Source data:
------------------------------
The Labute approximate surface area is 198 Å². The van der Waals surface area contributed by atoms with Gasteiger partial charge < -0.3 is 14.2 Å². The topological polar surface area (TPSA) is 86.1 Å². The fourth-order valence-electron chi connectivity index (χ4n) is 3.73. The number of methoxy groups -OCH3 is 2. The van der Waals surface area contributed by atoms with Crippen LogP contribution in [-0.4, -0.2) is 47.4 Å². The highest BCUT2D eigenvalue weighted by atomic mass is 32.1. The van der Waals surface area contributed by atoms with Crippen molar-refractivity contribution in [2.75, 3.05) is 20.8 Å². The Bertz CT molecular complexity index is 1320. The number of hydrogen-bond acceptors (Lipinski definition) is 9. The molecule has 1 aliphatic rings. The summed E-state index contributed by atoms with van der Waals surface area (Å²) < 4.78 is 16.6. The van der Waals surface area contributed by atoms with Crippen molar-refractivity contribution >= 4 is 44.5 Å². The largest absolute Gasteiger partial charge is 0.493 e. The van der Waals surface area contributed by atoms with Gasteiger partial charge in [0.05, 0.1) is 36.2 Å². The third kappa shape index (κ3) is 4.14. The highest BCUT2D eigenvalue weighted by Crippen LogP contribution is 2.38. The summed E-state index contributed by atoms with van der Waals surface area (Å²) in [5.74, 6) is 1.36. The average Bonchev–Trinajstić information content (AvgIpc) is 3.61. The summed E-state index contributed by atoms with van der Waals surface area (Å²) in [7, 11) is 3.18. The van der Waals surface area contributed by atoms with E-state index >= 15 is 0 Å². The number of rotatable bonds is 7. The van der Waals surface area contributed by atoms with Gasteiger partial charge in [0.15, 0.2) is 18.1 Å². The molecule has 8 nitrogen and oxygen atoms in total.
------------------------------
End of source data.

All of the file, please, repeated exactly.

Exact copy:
The Labute approximate surface area is 198 Å². The van der Waals surface area contributed by atoms with Gasteiger partial charge < -0.3 is 14.2 Å². The topological polar surface area (TPSA) is 86.1 Å². The fourth-order valence-electron chi connectivity index (χ4n) is 3.73. The number of methoxy groups -OCH3 is 2. The van der Waals surface area contributed by atoms with Crippen LogP contribution in [-0.4, -0.2) is 47.4 Å². The highest BCUT2D eigenvalue weighted by atomic mass is 32.1. The van der Waals surface area contributed by atoms with Crippen molar-refractivity contribution in [2.75, 3.05) is 20.8 Å². The Bertz CT molecular complexity index is 1320. The number of hydrogen-bond acceptors (Lipinski definition) is 9. The molecule has 1 aliphatic rings. The summed E-state index contributed by atoms with van der Waals surface area (Å²) < 4.78 is 16.6. The van der Waals surface area contributed by atoms with Crippen molar-refractivity contribution >= 4 is 44.5 Å². The largest absolute Gasteiger partial charge is 0.493 e. The van der Waals surface area contributed by atoms with Gasteiger partial charge in [0.05, 0.1) is 36.2 Å². The third kappa shape index (κ3) is 4.14. The highest BCUT2D eigenvalue weighted by Crippen LogP contribution is 2.38. The summed E-state index contributed by atoms with van der Waals surface area (Å²) in [5.74, 6) is 1.36. The average Bonchev–Trinajstić information content (AvgIpc) is 3.61. The summed E-state index contributed by atoms with van der Waals surface area (Å²) in [7, 11) is 3.18. The van der Waals surface area contributed by atoms with E-state index >= 15 is 0 Å². The number of rotatable bonds is 7. The van der Waals surface area contributed by atoms with Gasteiger partial charge in [0.15, 0.2) is 18.1 Å². The molecule has 8 nitrogen and oxygen atoms in total.